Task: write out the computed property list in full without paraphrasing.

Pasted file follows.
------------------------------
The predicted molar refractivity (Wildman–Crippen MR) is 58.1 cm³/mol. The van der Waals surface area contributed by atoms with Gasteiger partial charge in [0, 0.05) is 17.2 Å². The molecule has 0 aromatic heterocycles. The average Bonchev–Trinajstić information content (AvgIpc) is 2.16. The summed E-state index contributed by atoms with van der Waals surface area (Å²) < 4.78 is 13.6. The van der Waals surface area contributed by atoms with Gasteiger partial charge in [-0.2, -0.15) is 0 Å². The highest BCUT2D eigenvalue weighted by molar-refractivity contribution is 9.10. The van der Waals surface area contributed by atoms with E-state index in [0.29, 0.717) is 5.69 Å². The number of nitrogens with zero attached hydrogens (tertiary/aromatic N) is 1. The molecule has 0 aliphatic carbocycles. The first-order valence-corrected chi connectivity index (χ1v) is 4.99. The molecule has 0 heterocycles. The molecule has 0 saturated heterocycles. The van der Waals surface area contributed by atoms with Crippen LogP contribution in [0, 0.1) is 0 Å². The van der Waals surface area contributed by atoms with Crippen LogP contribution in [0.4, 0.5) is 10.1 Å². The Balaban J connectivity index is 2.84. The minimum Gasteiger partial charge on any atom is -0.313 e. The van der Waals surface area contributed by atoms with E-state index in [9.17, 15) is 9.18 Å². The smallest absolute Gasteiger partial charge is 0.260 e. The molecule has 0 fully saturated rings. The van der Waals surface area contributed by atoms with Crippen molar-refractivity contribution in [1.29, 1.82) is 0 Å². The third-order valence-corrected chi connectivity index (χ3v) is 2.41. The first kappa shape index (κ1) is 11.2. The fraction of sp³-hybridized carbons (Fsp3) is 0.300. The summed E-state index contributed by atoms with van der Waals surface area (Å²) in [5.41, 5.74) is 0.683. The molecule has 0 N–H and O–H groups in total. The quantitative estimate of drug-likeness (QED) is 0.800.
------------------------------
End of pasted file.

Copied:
The predicted molar refractivity (Wildman–Crippen MR) is 58.1 cm³/mol. The van der Waals surface area contributed by atoms with Gasteiger partial charge in [0, 0.05) is 17.2 Å². The molecule has 0 aromatic heterocycles. The average Bonchev–Trinajstić information content (AvgIpc) is 2.16. The summed E-state index contributed by atoms with van der Waals surface area (Å²) < 4.78 is 13.6. The van der Waals surface area contributed by atoms with Gasteiger partial charge in [-0.2, -0.15) is 0 Å². The highest BCUT2D eigenvalue weighted by molar-refractivity contribution is 9.10. The van der Waals surface area contributed by atoms with E-state index in [0.29, 0.717) is 5.69 Å². The number of nitrogens with zero attached hydrogens (tertiary/aromatic N) is 1. The molecule has 0 aliphatic carbocycles. The first-order valence-corrected chi connectivity index (χ1v) is 4.99. The molecule has 0 heterocycles. The molecule has 0 saturated heterocycles. The van der Waals surface area contributed by atoms with Crippen LogP contribution in [0, 0.1) is 0 Å². The van der Waals surface area contributed by atoms with Crippen LogP contribution in [0.4, 0.5) is 10.1 Å². The Balaban J connectivity index is 2.84. The minimum Gasteiger partial charge on any atom is -0.313 e. The van der Waals surface area contributed by atoms with E-state index in [9.17, 15) is 9.18 Å². The smallest absolute Gasteiger partial charge is 0.260 e. The molecule has 0 fully saturated rings. The van der Waals surface area contributed by atoms with Crippen molar-refractivity contribution in [1.29, 1.82) is 0 Å². The third-order valence-corrected chi connectivity index (χ3v) is 2.41. The first kappa shape index (κ1) is 11.2. The fraction of sp³-hybridized carbons (Fsp3) is 0.300. The summed E-state index contributed by atoms with van der Waals surface area (Å²) in [5.41, 5.74) is 0.683. The molecule has 0 N–H and O–H groups in total. The quantitative estimate of drug-likeness (QED) is 0.800.